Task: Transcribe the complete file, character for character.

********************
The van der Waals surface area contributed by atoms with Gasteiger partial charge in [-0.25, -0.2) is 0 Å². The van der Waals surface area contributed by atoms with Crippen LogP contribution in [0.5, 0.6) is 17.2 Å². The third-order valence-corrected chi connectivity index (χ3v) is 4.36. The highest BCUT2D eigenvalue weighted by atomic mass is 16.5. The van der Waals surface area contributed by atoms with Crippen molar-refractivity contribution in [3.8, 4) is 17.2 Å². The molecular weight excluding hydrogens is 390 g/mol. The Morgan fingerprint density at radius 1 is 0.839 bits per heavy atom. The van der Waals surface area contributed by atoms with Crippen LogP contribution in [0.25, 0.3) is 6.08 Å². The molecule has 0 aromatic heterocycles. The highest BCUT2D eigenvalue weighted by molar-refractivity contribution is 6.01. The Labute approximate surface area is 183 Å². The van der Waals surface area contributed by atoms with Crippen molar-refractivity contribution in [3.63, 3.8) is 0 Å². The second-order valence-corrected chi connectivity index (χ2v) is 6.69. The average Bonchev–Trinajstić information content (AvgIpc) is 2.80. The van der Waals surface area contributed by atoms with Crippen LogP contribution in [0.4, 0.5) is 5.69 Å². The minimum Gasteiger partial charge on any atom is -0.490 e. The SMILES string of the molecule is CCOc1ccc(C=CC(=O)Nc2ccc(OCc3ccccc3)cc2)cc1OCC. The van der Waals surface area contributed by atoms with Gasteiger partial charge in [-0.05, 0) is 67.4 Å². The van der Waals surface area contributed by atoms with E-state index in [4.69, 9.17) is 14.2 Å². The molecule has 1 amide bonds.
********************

The van der Waals surface area contributed by atoms with Gasteiger partial charge in [-0.25, -0.2) is 0 Å². The van der Waals surface area contributed by atoms with Crippen LogP contribution in [0.5, 0.6) is 17.2 Å². The third-order valence-corrected chi connectivity index (χ3v) is 4.36. The highest BCUT2D eigenvalue weighted by atomic mass is 16.5. The van der Waals surface area contributed by atoms with Crippen molar-refractivity contribution in [3.8, 4) is 17.2 Å². The molecular weight excluding hydrogens is 390 g/mol. The Morgan fingerprint density at radius 1 is 0.839 bits per heavy atom. The van der Waals surface area contributed by atoms with Crippen LogP contribution in [0.25, 0.3) is 6.08 Å². The molecule has 0 aromatic heterocycles. The highest BCUT2D eigenvalue weighted by molar-refractivity contribution is 6.01. The Labute approximate surface area is 183 Å². The van der Waals surface area contributed by atoms with Crippen molar-refractivity contribution in [3.63, 3.8) is 0 Å². The second-order valence-corrected chi connectivity index (χ2v) is 6.69. The average Bonchev–Trinajstić information content (AvgIpc) is 2.80. The van der Waals surface area contributed by atoms with Crippen LogP contribution in [0.4, 0.5) is 5.69 Å². The minimum Gasteiger partial charge on any atom is -0.490 e. The SMILES string of the molecule is CCOc1ccc(C=CC(=O)Nc2ccc(OCc3ccccc3)cc2)cc1OCC. The van der Waals surface area contributed by atoms with Gasteiger partial charge in [-0.05, 0) is 67.4 Å². The van der Waals surface area contributed by atoms with E-state index in [4.69, 9.17) is 14.2 Å². The molecule has 1 amide bonds.